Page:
Some adventurous souls in Xerox did the same, and brought the whole network down. Xerox sent an email to all 50,000 employees and told them that if they plugged in WXP and brought the network down, they would pay for the damage out of their paycheck. Sounds like they mean it. More at:


Free White Paper on Tuning/Sizing Exchange 5.5 on W2K

So, you are planning to use Exchange as your messaging platform or need to improve the performance of the one you have. Where do you start? There are some thick books out there, but most focus on general administration and basic planning. What can you do? Check out the Sizing and Tuning Exchange 5.5 extract from Tuning And Sizing Windows 2000, published by Prentice Hall and authored by Curt Aubley.

This solution scenario case study covers the strategies and tactical hands-on steps for sizing your Exchange system and tuning it so it runs at it's very best. The core methodologies and performance information are directly applicable to Exchange 2000 too! Check it This free white paper (it's actually more like a whole chapter) sits in the Real-View product page, as the first file of the section: "White Papers, Documents and other files" as a PDF of 2.7MB here:

Microsoft looks at Disaster Recovery Center in Midwest

MS seems to be planning to create a Disaster Recovery Center in another geographic area than Seattle. Why? The recent earthquake that shook up the main Redmond campus. MS actually reported very little damage as a cause of the quake, however it set its execs onto the path of mulling over the protection of their data storage. That last one was the biggest quake in over 50 years, causing more than $1 Billion in total damage with a 6.8 on the Richter scale.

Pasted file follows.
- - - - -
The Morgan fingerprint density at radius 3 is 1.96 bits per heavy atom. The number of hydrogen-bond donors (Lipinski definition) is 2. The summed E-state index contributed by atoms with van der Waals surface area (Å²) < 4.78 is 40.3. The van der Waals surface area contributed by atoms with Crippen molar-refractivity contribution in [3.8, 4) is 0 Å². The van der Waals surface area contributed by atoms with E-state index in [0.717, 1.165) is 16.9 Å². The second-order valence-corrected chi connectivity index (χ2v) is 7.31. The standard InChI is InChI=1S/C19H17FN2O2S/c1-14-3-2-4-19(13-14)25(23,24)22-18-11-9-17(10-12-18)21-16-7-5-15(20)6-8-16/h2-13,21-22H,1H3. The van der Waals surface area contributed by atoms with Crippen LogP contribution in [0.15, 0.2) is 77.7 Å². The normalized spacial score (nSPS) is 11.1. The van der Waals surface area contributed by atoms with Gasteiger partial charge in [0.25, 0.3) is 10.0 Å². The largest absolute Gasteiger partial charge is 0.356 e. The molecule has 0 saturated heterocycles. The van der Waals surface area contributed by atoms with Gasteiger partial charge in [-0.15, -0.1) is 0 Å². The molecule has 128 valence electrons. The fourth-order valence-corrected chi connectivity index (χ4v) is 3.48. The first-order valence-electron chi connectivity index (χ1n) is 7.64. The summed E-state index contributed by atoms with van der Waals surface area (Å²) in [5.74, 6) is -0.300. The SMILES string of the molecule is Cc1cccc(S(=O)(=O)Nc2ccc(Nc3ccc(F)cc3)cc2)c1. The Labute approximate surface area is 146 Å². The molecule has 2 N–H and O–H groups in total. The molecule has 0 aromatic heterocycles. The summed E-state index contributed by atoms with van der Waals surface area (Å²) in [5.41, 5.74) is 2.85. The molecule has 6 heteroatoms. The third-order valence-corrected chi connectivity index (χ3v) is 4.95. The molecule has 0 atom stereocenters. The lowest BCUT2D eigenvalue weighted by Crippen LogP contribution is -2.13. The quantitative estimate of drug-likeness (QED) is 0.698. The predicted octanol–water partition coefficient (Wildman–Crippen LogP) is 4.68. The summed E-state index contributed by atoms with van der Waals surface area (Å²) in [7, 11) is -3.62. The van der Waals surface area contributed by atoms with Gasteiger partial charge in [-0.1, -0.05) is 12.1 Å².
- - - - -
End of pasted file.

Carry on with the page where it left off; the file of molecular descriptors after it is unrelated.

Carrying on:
In a presentation to journalists in the Seattle area, a MS employee remarked: "We have data centers that are redundant in Seattle and the (San Francisco) Bay Area. Look at us to put one in the Midwest, not a seismically active area". (Both Seattle and San Francisco are known for being on top of tectonic fault lines.

Looking for similar solutions, and need to get your data from here to there? Here's a video that sits on the MS site explaining how to do that, utilizing Double-Take. Hey, MS, need some? Call us! ;-) Here is a direct link to the MS-video. Middle of the page:


This Week's Links We Like. Tips, Hints And Fun Stuff

  • The best MCSE and Cisco Certification Boot Camps. Told Ya so.
  • ServerWatch has latest news & product updates for Internet Servers
  • Want to break into the Security Consulting business? Get trained!

    Tuning and Sizing Windows 2000

    Tuning and Sizing Windows 2000 is a good intermediate-level admin's guide to making the most of the performance, scalability, and reliability of Windows 2000. Shows how to size and tune Windows operating system, key back office applications, and system hardware. Also shows how to optimize the performance of SQL Server and other programs.

    You can maximize Windows 2000 Server performance and scalability-through a hands-on, step-by-step approach that provides immediate solutions to your performance issues. It's got practical "rules of thumb" for identifying and resolving performance bottlenecks.

    There are specific techniques for optimizing file servers, backup servers, IIS, SQL Server, and Microsoft Exchange. Covers sizing and optimizing the latest hardware technology. Exclusive management scripts for tracking performance and availability. Good one!